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Tribes and States in a Changing Middle East$
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Uzi Rabi

Print publication date: 2016

Print ISBN-13: 9780190264925

Published to Oxford Scholarship Online: October 2016

DOI: 10.1093/acprof:oso/9780190264925.001.0001

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Bedouin Tribes in Contemporary Syria

Bedouin Tribes in Contemporary Syria

Alternative Perceptions of Authority, Management, and Control

Chapter:
(p.145) 7 Bedouin Tribes in Contemporary Syria
Source:
Tribes and States in a Changing Middle East
Author(s):

Dawn Chatty

Publisher:
Oxford University Press
DOI:10.1093/acprof:oso/9780190264925.003.0008

Although there is little, if any, documentation regarding tribes in the public domain in Syria post the Mandate Era (1920-1943), both the French and British authorities were particularly concerned with establishing control over their Mandatory states, carved out of the southern provinces of the Ottoman Empire—largely, but not, entirely, Greater Syria. That concern led to the well-documented imposition–through pacification-of a very European set of political structures, which tied the Bedouin to a particular territory. This chapter will commence with an examination of the nature of the tribe in Greater Syria (Bilad-al-Sham) and its recent historical past. It will then examine the 20th-century history of French mandate pacification and sedentarization, as well as the Bedouin rejection and ‘silent’ resistance to it, often expressed in movement in and out of the French zone of authority. That mobility and resistance, this paper will show, continued well into the independence period and the early post-modern era. Although a European-based sedentist political superstructure was imposed on Greater Syria by the French and British, at independence, central government, Bedouin identity, power and authority remained located in the sometimes fluid and mobile tribal relations of segmentary lineages and not specifically in territory.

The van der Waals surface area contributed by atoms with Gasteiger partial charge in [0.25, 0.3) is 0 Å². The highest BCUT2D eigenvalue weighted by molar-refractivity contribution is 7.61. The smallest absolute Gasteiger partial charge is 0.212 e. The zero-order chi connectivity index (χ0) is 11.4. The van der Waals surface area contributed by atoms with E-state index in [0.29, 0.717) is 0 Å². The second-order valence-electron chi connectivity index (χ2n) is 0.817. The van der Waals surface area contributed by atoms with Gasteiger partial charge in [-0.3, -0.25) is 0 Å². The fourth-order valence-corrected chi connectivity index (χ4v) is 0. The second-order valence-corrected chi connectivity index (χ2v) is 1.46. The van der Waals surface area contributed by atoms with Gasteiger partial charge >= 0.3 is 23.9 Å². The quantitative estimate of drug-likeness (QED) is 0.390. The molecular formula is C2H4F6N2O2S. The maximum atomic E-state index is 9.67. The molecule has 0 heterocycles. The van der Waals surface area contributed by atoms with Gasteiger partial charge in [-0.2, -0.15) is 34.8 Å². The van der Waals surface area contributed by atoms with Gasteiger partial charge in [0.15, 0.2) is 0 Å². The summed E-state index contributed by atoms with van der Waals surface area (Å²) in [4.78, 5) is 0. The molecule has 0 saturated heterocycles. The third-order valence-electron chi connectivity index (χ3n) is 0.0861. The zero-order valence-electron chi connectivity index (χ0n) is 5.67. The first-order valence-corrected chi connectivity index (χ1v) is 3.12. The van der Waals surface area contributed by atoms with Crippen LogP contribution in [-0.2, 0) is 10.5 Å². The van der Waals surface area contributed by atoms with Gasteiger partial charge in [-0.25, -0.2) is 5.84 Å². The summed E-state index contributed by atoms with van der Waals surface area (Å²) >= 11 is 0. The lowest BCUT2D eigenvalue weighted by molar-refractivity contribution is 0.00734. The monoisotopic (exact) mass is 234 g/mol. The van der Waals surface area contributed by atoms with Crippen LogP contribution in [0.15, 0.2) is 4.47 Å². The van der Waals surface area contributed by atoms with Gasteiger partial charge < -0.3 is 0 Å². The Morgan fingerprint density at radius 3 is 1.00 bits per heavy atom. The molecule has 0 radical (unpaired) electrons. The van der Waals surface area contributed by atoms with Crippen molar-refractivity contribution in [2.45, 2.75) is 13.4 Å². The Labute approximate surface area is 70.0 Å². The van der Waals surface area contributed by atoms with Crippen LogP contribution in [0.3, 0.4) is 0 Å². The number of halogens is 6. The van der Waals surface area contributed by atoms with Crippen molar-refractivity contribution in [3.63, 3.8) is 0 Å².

Keywords:   Syria, Bedouin, French mandate, British, Sedentarization

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